As they plunge headlong together on a reckless crusade, the lines between hunter and prey become blurred, and a passion ignites between the two of them that threatens to derail their mission as they set the nebula on fire.

If you like Lindsay Buroker, Michael Anderle, or Glynn Stewart, you’ll walk comfortably inside the pages of this galactic sci-fi romance meets space opera adventure.

Meme · Monthly Round Up

The Sunday Salon – August Round Up Post

Monthly Round-Up

As a teacher in the UK September always heralds the end of the summer and the start of a new school year. It’s such a bittersweet time since the holiday you have looked forward to for so long is over but a new start is full of potential and holds so many great opportunities.

Whilst there are still two more days of August left, it seems the right time to look back at what August held in both bookish and real life terms.

Sunday Salon meme hosted by the wonderful Deb @Readerbuzz, it’s a place to link up and share what we have been doing during the week, to visit other blogs and join in some great bookish chat.

The Non-Bookish Stuff

I started the month on the last day of a short city break to Portsmouth. This was followed by a visit to a theme park and then another city break in Cardiff, Wales before a visit to the hairdressers for a new colour.

After an exciting and busy start to the month the second half was much quieter, though we still fitted in a visit to an automobile show and a trip to Hucknall’s first Food & Drink Festival.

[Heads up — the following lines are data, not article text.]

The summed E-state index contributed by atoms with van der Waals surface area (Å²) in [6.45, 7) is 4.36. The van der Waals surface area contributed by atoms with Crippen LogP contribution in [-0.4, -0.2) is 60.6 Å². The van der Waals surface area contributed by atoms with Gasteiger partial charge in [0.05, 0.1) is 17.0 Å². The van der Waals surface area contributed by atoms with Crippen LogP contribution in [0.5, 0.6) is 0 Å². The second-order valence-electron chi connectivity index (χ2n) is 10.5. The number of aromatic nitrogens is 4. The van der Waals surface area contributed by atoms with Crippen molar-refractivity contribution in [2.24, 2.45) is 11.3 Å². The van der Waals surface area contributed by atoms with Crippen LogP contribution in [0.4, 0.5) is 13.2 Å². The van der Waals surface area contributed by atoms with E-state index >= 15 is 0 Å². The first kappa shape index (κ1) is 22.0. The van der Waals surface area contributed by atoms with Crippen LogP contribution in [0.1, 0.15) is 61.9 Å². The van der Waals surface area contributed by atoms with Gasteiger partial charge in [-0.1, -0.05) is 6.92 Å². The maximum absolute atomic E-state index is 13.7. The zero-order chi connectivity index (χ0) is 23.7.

Weekly Round-Up – The Bookish Stuff

Read This Month

This was DEFINITELY another slow reading month – 3 of these were DNF’s! Four Psychos was a TBR read and Reaper was a re-read I’d wanted to do, there was also some Beta reading and we went away (twice) so not too bad a result all told.

Currently Reading

I am going to give this another try, followed by another Netgalley book.

Bookish Happenings & Life in General

It’s a Bank Holiday weekend in the UK – the last one before Christmas. (I know, I know, too early to mention that now.) The weather, in true BH style is grey, cloudy and cool in the East Midlands but with luck it will remain dry. We plan to have a luxury lunch with a range of cheeses, cooked meats, pate and other treats on Monday, just as a little end of holiday treat. Hopefully on Tuesday our new freezer will be delivered. Whilst the old one still works, the drawers are all broken and the seal is coming away. We’ve had it for over 10 years, so it felt like time to upgrade to a model that consumes less energy.

August Highlights On The Blog